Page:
Planes, Eggs, and a Prince

The Duke of Cambridge visited Royal Air Force Coningsby earlier today.

RAF Coningsby is home to two Front Line Squadrons, along with an Operational Training Squadron and a Test and Evaluation Squadron.

The Duke visited the 29 Squadron, which trains new Typhoon pilots as well as providing refresher training to pilots who are returning to fly the Typhoon after completing other duties.

It was during this part of his visit William viewed one of the world-class multi-role fighters, before speaking to RAF crew who maintain and fly the aircraft.

The former air ambulance pilot also met trainee Typhoon pilots, who will be the future of the RAF.

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Typhoon Force personnel are currently involved in operations in Iraq and Syria. They also patrol the skies of the UK and the Falkland Islands, manning NATO Quick Reaction Alert (QRA) operations at RAF Coningsby and Mount Pleasant Airfield.

RAF Coningsby is also home to a new Coningsby Engagement Centre. The centre is the first of its kind at an RAF base.

The recently opened centre allows visitors to learn the story of RAF Coningsby since it began in March 1941. During World War II, the base was a bomber station hosting various types including the Lancasters of No 617 Squadron.

Following the war, it remained a bomber station equipped with Canberras and Avro Vulcans, before shifting into a fast jet station in the late 1960s.

The primary goal of the new centre is to engage the local community in RAF Coningsby’s past as well as inspiring its future.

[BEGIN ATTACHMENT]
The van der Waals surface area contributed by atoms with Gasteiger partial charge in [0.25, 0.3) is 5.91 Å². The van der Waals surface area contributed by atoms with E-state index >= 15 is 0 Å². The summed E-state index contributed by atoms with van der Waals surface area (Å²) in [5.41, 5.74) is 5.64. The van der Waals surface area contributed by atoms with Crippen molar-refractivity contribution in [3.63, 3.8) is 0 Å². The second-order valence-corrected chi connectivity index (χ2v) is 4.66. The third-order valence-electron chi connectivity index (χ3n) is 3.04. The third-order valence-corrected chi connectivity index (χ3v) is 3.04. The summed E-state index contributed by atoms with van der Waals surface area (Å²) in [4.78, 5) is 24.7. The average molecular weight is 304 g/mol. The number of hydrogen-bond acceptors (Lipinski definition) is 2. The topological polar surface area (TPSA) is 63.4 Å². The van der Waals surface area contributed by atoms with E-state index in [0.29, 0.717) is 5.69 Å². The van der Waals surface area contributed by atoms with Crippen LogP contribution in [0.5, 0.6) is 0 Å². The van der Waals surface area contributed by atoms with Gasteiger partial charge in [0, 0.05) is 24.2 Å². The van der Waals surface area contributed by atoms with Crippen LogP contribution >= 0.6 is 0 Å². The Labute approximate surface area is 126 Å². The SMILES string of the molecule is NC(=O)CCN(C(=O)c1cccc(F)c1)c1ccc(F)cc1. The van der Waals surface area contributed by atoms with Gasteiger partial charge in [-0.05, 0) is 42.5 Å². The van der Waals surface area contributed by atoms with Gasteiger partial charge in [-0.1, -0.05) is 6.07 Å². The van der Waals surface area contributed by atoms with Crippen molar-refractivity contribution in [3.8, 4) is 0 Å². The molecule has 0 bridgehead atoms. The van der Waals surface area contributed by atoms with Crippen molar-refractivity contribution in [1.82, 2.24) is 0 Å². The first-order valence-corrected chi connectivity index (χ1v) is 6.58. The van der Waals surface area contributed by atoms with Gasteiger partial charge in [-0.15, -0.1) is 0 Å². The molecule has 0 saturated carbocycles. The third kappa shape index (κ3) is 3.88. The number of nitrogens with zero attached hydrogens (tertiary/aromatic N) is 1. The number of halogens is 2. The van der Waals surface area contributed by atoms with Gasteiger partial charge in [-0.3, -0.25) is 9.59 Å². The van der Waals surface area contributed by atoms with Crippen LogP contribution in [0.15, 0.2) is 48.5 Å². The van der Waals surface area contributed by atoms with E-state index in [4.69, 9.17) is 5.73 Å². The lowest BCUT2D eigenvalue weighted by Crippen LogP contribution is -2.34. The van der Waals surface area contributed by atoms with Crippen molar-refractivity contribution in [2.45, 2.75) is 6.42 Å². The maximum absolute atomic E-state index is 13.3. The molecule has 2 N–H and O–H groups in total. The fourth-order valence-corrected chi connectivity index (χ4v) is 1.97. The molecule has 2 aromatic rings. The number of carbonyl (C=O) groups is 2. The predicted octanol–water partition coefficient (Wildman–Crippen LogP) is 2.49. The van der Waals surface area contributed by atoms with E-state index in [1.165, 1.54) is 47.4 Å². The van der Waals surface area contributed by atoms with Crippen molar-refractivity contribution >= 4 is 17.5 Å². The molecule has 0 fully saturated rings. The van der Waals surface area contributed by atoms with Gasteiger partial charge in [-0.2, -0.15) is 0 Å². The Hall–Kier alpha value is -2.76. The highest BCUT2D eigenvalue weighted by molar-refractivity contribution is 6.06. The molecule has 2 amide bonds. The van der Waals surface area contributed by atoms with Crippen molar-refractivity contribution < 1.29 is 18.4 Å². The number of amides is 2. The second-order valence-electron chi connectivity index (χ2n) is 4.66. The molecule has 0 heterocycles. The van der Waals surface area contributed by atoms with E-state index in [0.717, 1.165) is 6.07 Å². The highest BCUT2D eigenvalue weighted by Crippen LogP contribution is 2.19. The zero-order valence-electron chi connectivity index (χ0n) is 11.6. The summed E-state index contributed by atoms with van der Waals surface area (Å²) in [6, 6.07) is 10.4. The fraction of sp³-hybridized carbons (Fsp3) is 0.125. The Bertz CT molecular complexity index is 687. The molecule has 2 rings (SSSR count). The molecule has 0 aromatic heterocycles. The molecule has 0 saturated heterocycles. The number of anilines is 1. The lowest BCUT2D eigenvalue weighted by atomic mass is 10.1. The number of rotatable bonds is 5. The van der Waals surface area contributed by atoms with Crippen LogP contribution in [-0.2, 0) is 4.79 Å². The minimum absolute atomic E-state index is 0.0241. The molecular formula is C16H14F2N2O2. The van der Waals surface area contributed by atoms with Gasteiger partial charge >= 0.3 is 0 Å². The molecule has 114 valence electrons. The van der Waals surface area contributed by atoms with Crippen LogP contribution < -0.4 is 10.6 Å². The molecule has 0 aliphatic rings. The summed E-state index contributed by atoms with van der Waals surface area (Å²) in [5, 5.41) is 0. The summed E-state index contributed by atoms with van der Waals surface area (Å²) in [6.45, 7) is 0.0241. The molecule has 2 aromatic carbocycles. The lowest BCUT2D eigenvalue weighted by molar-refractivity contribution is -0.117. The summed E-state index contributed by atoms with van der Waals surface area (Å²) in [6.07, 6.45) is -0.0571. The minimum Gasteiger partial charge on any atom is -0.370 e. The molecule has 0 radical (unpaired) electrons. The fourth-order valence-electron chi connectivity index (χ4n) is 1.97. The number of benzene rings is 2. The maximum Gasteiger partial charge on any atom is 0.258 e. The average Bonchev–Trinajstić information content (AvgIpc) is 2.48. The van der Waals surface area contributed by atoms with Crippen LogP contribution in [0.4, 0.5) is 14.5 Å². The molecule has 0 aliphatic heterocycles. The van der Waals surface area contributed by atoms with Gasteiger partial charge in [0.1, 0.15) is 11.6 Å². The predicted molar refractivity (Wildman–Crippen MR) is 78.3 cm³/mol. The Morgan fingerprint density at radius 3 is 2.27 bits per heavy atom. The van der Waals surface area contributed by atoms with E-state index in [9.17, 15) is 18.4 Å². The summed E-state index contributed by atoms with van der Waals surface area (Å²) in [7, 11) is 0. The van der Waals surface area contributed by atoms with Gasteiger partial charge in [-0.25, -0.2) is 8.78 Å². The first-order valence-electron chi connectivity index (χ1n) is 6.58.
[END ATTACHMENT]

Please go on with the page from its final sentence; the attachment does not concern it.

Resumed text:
After his visit to the Heritage Centre, Prine William, who is Honorary Air Commandant of RAF Coningsby, joined local schoolchildren in the new STEM classroom. The class provides an exciting place to interest young people in the subjects of Science, Technology, Engineering and Mathematics.

HRH then joined a group of children as they took part in a session to create a mechanism to drop an egg from a set height. The activity allowed the students a quick introduction to the physics behind real-life RAF situations.

The Duke watched some of the children give live demonstrations of their mechanisms, before officially opening the Engagement Centre.

Wrapping up his day, William joined a group from across RAF Coningsby for a working lunch in the Officers’ Mess.

During the lunch, he met representatives from all of the squadrons and chatted about their roles and current operations.

Joining the group for lunch also were members of the Battle of Britain Memorial Flight, also based at RAF Coningsby, of which William is Patron.

William gave up his wings in July 2017 after spending time working as an air ambulance pilot with East Anglia Air Ambulance.

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